Kimberly O’Neill, MD, pediatric neuroimmunology fellow at NYU Langone, discussed her presentation at the 2023 AAN Annual Meeting focused on cognitive similarities between pediatric and adult MS.
Research has shown that cognition can be impacted in patients with multiple sclerosis (MS) over time; however, the onset of this decline is not clear. Studies of cognition in pediatrics have produced mixed results, prompting a group of investigators, led by Kimberly O’Neill, MD, to examine longitudinal cognitive performance.
Presented at the 2023 American Academy of Neurology (AAN) Annual Meeting, April 22-27, in Boston, Massachusetts, the study included a group of pediatric patients with MS (n = 71), pediatric healthy peers (n = 99), and adults with MS (n = 66). Each individual completed the Brief International Cognitive Assessment for MS (BICAMS) and Cogstate Brief Battery (CBB), with findings measured using z-scores based on available normative data.
Most of the cohort returned for a follow-up after a mean of 2.15 years, with cognitive performance that remained relatively stable between groups. Between pediatric patients with MS and controls, no significant differences were seen on z-scores for Symbol Digit Modalities Test (–0.4 vs 0.1; P = .020), Rey Auditory Verbal Learning Test (–0.6 vs –0.6; P = .90), and Brief Visuospatial Memory Test-Revised (–0.0 vs 0.1; P = .52). Pediatric vs adult cases only differed in regard to RAVLT, where both pediatric MS and pediatric controls declined to a greater degree than adults with MS (P = .007).
O’Neill, a pediatric neuroimmunology fellow at NYU Langone, sat down at the meeting to provide more context on the research, and the reassuring feeling of unimpaired cognition in pediatric MS in those early in their short-term disease course.
NeurologyLive®: Can you provide an overview of your research and why you chose this specific topic?
Kimberly O’Neill, MD: This is an exciting project, it was a comprehensive study across the US Network of Pediatric MS Centers, which includes 10 clinical centers across the country. It's a nationally representative sample, and we were able to include 3 different groups: pediatric participants with MS, pediatric healthy controls, and adult with MS. We gave them a brief cognitive battery at baseline, followed them up 2 years later, and repeated those brief cognitive batteries.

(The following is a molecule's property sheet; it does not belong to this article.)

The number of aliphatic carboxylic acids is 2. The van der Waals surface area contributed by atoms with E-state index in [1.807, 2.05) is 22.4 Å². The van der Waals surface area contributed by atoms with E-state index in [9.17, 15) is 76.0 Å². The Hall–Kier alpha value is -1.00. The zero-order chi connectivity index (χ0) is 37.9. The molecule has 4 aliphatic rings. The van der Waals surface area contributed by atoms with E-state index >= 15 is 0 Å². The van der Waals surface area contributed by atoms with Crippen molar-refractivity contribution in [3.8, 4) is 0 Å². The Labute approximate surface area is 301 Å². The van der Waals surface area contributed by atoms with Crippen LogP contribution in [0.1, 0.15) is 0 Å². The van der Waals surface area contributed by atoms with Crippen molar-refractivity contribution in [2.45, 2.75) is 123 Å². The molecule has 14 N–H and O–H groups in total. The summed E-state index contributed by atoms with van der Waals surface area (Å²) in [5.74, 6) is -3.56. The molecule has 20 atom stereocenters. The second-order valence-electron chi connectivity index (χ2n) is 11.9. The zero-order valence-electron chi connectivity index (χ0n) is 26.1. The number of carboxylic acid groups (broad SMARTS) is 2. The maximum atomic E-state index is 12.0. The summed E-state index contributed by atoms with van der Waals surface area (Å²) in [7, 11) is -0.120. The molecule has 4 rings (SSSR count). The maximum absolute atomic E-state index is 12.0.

We were excited about our results, specifically, that at baseline, our pediatric MS cohort were very similar to our pediatric healthy controls [in cognition function], and they didn't change much over the two-year period. At follow up, we observed similar findings, our pediatric MS participants did very similar to our pediatric healthy control. We were thrilled to share these results at this year’s AAN Annual Meeting.
Are there ways to combat potential early changes in cognition?
It’s a great question. In pediatrics in general, these are young people. They are in school, they're taking tests, so I think as a physician or provider, talking to the families, seeing how they're doing in school, and making sure if they need help, that they're getting an entire neuropsychological evaluation. If they need help in school, getting the resources they need. That goes for patients with MS or not. There are rates of cognitive impairment in general population, and so anyone would need those resources. It might not even be specific to pediatric MS, but just further emphasizing working with the families to get any patients or children help they need.
Do you believe the tools available to assess cognition in pediatrics are sufficient?
In nature, in our study, we did a brief cognitive battery. It’s brief, it's not a full day of testing. But at NYU [Langone], we're lucky to have a brilliant neuropsychologist, Leigh Charvet, Phd, who's published [research] on this question. Both in an article in 2018 and in the multiple sclerosis journal, she showed how sensitive both the BICAMS and cogstate are in a pediatric MS population. Brief cognitive batteries are not perfect, but so far the research we’ve showed indicates they're very sensitive and applicable to our pediatric MS Population.
Are there periods in a patient’s life in which they may be more susceptible to cognitive changes?
Generally, patients with lifelong relapsing remitting [MS] cognitively do very well. It's later in life, our aging population and those with progressive MS features, that we worry a little bit more about their cognition. That would be when we're paying a little bit more attention to that age range.